May. 21 2019 —
In S&P Global Ratings' view, the most meaningful rating risks for the telecommunication industry relates to social exposures stemming from consumer behavior, social cohesion and safety management risks. Environmental exposures are lower due to the industry's low direct and indirect use of water and relatively low contribution to greenhouse gas emissions, waste, pollution, and toxicity. Governance-related factors are more company- and region-specific, and primarily relate to jurisdictional uncertainties in emerging markets.
Generally the sector's exposure to social and environmental risks has only a modest impact on our credit analysis. Of the two, social risks are more prominent in our analysis, but the sector is increasing its focus and reporting on environmental risks, which are more quantifiable than other ESG risks. The individual risk factors, associated time scales, and mitigating factors vary by company.
The ESG Risk Atlas
To calibrate the relative ranking of sectors, we use our environmental, social, and governance (ESG) Risk Atlas (see "The ESG Risk Atlas: Sector And Regional Rationales And Scores," published May 13, 2019). The Risk Atlas provides a relative ranking of industries in terms of exposure to environmental and social risks (and opportunities). The sector risk atlas charts (shown below) combine each sector's exposure to environmental and social risks, scoring it on a scale of 1 to 6. A score closer to 1 represents a relatively low exposure, while 6 indicates a high sectorwide exposure to environmental and social risk factors (for details see the Appendix). This report card expands further on the Risk Atlas sector analysis by focusing on the credit-specific impacts, which in turn forms the basis for analyzing the exposures and opportunities of individual companies in the sector.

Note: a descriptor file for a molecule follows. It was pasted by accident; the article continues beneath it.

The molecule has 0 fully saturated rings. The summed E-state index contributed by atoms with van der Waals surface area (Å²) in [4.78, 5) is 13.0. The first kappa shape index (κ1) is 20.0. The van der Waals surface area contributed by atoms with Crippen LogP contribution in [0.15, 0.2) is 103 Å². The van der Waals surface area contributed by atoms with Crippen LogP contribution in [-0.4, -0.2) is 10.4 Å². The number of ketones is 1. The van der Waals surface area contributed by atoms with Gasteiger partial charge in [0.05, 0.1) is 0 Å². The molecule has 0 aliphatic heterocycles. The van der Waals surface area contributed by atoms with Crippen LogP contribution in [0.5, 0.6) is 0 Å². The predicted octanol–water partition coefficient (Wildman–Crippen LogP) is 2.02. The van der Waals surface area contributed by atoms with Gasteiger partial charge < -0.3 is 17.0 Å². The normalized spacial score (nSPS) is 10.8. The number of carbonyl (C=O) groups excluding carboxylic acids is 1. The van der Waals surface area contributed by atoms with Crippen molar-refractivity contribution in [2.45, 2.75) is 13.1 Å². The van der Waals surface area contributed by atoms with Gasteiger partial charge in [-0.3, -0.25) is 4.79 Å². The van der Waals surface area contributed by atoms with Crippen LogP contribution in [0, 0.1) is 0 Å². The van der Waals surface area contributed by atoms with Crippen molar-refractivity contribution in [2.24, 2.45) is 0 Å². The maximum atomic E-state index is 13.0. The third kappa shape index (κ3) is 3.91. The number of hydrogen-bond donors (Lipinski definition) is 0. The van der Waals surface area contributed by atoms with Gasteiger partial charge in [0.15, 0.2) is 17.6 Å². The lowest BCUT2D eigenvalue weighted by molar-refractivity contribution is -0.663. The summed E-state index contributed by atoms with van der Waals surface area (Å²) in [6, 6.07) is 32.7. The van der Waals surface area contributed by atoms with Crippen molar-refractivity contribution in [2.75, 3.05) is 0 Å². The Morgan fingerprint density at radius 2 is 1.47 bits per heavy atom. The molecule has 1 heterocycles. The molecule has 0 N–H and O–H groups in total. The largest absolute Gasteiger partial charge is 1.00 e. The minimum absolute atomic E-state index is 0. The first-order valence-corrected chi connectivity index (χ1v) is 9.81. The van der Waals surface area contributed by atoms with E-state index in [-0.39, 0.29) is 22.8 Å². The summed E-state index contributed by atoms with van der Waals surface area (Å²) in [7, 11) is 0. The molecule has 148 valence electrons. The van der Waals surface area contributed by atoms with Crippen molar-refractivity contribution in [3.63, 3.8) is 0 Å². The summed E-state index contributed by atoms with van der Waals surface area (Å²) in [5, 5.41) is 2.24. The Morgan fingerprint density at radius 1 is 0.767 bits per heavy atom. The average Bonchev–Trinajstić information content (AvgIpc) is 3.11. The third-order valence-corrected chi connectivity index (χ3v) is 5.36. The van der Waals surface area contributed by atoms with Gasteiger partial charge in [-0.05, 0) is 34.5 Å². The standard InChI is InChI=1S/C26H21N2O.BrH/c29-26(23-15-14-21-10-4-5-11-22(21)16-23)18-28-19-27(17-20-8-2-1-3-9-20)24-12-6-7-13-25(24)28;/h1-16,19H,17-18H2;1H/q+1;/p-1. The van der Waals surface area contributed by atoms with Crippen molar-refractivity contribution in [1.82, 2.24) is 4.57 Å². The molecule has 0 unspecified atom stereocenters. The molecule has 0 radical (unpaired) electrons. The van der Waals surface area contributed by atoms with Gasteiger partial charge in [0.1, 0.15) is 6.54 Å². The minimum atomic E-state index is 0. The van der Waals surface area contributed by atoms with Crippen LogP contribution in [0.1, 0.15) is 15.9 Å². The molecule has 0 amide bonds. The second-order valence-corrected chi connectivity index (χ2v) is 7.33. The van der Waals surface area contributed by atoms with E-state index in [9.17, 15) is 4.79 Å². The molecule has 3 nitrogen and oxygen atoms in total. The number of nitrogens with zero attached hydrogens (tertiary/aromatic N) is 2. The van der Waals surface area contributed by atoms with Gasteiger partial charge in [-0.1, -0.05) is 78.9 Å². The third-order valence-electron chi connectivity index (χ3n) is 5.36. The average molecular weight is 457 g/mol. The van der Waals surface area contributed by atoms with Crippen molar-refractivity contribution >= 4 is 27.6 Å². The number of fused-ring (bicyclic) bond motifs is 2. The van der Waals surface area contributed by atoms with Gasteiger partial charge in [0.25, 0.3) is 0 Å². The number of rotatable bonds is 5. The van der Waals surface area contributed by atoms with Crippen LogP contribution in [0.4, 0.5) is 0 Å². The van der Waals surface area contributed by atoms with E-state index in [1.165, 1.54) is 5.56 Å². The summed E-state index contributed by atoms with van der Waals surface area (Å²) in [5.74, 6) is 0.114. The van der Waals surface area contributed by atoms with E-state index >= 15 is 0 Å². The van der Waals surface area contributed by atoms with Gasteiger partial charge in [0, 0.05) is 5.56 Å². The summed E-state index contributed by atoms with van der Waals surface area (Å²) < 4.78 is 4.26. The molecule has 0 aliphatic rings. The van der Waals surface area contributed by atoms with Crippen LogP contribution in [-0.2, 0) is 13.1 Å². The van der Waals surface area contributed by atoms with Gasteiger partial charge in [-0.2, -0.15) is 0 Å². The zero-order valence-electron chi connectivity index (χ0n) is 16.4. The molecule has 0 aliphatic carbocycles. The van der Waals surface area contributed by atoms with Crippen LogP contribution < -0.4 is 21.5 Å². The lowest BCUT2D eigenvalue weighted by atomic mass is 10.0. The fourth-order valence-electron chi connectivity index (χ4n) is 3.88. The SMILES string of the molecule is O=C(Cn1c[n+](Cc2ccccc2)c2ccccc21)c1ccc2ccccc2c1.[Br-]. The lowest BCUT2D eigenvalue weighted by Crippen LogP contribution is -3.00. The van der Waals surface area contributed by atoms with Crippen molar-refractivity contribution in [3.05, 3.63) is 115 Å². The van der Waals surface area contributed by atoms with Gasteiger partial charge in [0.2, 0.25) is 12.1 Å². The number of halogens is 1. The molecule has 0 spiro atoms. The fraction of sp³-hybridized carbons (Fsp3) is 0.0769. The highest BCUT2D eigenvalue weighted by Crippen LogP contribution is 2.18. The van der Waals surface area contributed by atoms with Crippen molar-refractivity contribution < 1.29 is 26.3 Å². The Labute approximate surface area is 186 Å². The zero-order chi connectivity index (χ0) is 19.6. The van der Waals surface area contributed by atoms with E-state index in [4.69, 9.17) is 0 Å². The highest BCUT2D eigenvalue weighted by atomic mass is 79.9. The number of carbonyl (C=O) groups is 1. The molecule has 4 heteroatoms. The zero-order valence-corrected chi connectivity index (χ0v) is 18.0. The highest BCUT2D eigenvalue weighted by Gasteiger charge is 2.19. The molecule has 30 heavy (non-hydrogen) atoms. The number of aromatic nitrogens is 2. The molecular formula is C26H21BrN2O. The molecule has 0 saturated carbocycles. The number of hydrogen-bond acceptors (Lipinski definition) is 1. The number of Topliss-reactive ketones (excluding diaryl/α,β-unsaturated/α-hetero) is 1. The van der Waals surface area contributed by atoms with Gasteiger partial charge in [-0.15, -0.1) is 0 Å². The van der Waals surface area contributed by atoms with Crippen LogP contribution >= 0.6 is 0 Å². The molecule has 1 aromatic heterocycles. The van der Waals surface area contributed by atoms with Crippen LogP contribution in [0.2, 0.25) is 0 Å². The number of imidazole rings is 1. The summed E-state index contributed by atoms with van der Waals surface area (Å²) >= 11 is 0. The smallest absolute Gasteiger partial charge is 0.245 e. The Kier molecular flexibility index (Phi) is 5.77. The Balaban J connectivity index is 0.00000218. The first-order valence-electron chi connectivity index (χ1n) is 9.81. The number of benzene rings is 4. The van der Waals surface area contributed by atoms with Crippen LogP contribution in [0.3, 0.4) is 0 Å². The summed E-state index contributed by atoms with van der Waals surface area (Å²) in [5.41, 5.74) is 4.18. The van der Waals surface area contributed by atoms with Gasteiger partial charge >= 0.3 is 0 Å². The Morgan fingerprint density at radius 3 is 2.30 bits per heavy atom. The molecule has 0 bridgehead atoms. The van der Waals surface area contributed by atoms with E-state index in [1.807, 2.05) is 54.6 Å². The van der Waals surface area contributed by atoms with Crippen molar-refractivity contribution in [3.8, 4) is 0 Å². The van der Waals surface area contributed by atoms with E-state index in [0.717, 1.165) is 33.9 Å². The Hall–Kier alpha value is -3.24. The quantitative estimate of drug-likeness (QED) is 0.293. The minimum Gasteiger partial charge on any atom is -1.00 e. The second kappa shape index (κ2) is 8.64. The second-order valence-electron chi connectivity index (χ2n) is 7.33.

Social Exposure (Risk Atlas: 4)
Demographic shifts and megatrends like social media and connectivity are key social exposures that affect consumer demand for telecoms. Currently, these factors are shifting demand toward wireless, rather than landline services that offer better utility and personalization, and toward broadband-based over-the-top TV services, rather than traditional cable and satellite video offerings.
Such shifts can test a company's ability to allocate capital and affect return on capital, given the sector's long-lived assets. The ongoing debates over the societal impact of excessive use of social media, particularly among younger users, and the effect of misinformation in the media could create social pressure to reduce or change usage patterns.
Any incidents related to data security and systems stability in the telecoms sector will also be highly visible, given the sector's extensive reach. Thus, security concerns over an equipment supplier, for example, could trigger a shift in public perception, or an outright regulatory ban. Such a ban would weigh on pricing and could cause delays to network projects. Loss of access to a supplier's technology could also affect service quality and may require the costly and disruptive replacement of equipment. If a company suffers an actual network security breach, it can have even more dire reputational and regulatory consequences.